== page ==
Archive for May, 2012

Mayday

Mayday Marchers leaving Victoria park. photo: dk, http://yfrog.com/odhwmcej

Last week, Poverty Makes Us Sick (PMUS) took part in May Day celebrations in Kitchener and it was wonderful! From what we can gather, this was Kitchener’s first community mobilization to observe May Day since 2006. May Day, or International Workers’ Day (http://en.wikipedia.org/wiki/International_Workers%27_Day) is celebrated all over the planet. Our community offered a kid-friendly space for a majority of the day’s events as we came together to reclaim public space and share our collective desire for a better world – one of dignity and justice for all!

The day began with a creative resistance festival at Victoria Park. There was a delicious potluck spread, including black cupcakes with wicks or fuses (more on that later). There was hula-hoop, poi, and a stereo kicking out the jams. Richard Garvey led a radical choir sing-along. Local folks had printed up a zine that served as the day’s program that included a number of traditional and locally-penned protest anthems. We sang those songs as a healing, community-building exercise and also warmed up for singing those songs during our march and rally. PMUS facilitated a children’s activity of planting organic seeds in biodegradable planters. We talked about sustainability, poverty, access to healthy food, sharing and labour as we had fun planting with the youngsters (and some interested grown-ups too). Julian Ichim led a ‘know your rights workshop’ discussing possible scenarios related to interactions with police.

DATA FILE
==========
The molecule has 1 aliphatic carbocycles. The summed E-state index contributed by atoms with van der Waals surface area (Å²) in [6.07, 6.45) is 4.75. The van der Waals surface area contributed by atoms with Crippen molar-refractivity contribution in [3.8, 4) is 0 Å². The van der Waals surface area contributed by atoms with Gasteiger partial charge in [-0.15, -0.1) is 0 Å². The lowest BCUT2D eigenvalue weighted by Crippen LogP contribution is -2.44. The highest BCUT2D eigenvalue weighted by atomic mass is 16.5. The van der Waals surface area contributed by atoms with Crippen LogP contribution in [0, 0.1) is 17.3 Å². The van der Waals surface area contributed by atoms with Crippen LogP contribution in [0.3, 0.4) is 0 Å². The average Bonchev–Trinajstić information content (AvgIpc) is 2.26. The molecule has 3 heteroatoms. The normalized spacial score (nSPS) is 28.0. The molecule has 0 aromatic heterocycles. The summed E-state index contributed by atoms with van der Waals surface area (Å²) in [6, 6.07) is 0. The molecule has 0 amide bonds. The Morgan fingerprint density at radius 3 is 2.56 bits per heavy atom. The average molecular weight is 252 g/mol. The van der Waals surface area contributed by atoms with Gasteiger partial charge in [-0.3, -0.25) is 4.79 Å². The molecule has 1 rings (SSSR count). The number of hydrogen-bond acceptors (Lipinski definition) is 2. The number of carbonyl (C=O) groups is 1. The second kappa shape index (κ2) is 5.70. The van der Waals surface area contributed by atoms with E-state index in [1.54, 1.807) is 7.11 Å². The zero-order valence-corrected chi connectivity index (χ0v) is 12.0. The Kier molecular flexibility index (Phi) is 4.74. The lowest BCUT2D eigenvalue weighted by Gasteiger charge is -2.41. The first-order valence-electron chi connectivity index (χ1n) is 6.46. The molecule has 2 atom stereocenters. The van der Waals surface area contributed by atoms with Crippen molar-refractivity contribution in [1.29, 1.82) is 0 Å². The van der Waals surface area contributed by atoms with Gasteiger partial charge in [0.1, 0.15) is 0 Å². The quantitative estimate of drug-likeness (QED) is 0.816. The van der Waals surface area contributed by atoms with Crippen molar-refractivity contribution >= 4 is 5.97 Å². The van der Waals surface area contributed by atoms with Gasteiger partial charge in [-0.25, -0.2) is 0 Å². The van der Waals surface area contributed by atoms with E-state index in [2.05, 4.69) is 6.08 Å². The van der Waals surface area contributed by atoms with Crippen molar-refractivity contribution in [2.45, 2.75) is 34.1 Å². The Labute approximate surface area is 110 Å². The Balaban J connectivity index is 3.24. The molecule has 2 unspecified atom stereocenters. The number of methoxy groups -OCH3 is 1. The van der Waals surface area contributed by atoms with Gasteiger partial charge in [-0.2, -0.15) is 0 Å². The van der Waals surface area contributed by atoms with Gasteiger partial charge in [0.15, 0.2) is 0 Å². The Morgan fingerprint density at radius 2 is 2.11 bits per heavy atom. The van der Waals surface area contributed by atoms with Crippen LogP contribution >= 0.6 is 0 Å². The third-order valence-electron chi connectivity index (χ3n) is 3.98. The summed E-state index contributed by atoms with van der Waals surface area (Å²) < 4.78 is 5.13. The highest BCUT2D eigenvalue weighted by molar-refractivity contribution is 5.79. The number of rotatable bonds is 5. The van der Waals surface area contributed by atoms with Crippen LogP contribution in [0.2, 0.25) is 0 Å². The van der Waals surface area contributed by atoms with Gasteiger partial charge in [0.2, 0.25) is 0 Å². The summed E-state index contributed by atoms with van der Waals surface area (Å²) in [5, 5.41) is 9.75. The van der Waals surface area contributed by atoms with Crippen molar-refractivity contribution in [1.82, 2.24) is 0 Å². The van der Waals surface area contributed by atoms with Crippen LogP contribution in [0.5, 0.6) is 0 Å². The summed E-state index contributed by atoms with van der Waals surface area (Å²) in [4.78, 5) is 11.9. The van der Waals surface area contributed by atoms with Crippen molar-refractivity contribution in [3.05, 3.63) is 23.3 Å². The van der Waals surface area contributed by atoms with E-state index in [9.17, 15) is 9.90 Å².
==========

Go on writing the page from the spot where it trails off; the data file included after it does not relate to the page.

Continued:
Next, participants gathered for a vigil, commemorating workers from our own region who have died or been injured on the job in the past year. PMUS facilitated the memorial, delivering a speech and reading the names of some of the workers who have died, including John Luis Cantunto (killed in a construction accident in Kitchener) and the 10 temporary foreign workers from Peru (and the driver from London, ON) who died in a van accident on their way to work near Stratford. A member of the local Common Cause chapter read more names and reminded us of the Haymarket massacre http://en.wikipedia.org/wiki/Haymarket_affair. A man stepped forward to remember his father who had passed away. Then we shared a moment of silence. It was important to centre ourselves before we marched.